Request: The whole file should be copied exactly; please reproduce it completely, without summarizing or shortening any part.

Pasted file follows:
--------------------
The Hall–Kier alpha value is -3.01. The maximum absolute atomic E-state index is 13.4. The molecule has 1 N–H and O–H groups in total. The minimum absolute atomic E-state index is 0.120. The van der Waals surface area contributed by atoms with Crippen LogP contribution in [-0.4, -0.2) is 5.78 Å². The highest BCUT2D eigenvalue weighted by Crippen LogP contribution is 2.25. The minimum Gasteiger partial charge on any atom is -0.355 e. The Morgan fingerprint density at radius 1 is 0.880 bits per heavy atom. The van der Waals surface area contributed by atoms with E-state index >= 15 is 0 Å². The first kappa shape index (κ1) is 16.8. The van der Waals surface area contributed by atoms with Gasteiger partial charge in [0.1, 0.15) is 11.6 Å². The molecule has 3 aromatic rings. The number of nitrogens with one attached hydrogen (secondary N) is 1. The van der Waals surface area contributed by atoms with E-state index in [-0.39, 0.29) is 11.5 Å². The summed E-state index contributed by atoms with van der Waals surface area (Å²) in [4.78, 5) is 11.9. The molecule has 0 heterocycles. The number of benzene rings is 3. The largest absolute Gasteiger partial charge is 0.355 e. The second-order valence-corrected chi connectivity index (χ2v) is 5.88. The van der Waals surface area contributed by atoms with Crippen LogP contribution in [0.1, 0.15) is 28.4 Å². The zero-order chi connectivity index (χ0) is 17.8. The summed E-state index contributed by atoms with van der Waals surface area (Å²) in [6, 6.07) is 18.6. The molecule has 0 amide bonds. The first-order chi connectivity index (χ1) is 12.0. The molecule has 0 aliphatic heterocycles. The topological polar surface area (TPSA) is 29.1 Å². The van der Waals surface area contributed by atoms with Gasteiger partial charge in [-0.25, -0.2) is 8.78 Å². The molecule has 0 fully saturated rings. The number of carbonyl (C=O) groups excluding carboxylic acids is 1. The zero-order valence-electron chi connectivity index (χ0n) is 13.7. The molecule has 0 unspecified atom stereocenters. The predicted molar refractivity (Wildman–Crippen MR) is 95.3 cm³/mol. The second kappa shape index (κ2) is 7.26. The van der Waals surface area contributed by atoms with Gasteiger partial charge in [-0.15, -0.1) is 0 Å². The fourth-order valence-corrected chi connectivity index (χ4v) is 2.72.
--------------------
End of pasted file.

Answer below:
The Hall–Kier alpha value is -3.01. The maximum absolute atomic E-state index is 13.4. The molecule has 1 N–H and O–H groups in total. The minimum absolute atomic E-state index is 0.120. The van der Waals surface area contributed by atoms with Crippen LogP contribution in [-0.4, -0.2) is 5.78 Å². The highest BCUT2D eigenvalue weighted by Crippen LogP contribution is 2.25. The minimum Gasteiger partial charge on any atom is -0.355 e. The Morgan fingerprint density at radius 1 is 0.880 bits per heavy atom. The van der Waals surface area contributed by atoms with E-state index >= 15 is 0 Å². The first kappa shape index (κ1) is 16.8. The van der Waals surface area contributed by atoms with Gasteiger partial charge in [0.1, 0.15) is 11.6 Å². The molecule has 3 aromatic rings. The number of nitrogens with one attached hydrogen (secondary N) is 1. The van der Waals surface area contributed by atoms with E-state index in [-0.39, 0.29) is 11.5 Å². The summed E-state index contributed by atoms with van der Waals surface area (Å²) in [4.78, 5) is 11.9. The molecule has 0 heterocycles. The number of benzene rings is 3. The largest absolute Gasteiger partial charge is 0.355 e. The second-order valence-corrected chi connectivity index (χ2v) is 5.88. The van der Waals surface area contributed by atoms with Crippen LogP contribution in [0.1, 0.15) is 28.4 Å². The zero-order chi connectivity index (χ0) is 17.8. The summed E-state index contributed by atoms with van der Waals surface area (Å²) in [6, 6.07) is 18.6. The molecule has 0 amide bonds. The first-order chi connectivity index (χ1) is 12.0. The molecule has 0 aliphatic heterocycles. The topological polar surface area (TPSA) is 29.1 Å². The van der Waals surface area contributed by atoms with Gasteiger partial charge in [-0.25, -0.2) is 8.78 Å². The molecule has 0 fully saturated rings. The number of carbonyl (C=O) groups excluding carboxylic acids is 1. The zero-order valence-electron chi connectivity index (χ0n) is 13.7. The molecule has 0 unspecified atom stereocenters. The predicted molar refractivity (Wildman–Crippen MR) is 95.3 cm³/mol. The second kappa shape index (κ2) is 7.26. The van der Waals surface area contributed by atoms with Gasteiger partial charge in [-0.15, -0.1) is 0 Å². The fourth-order valence-corrected chi connectivity index (χ4v) is 2.72.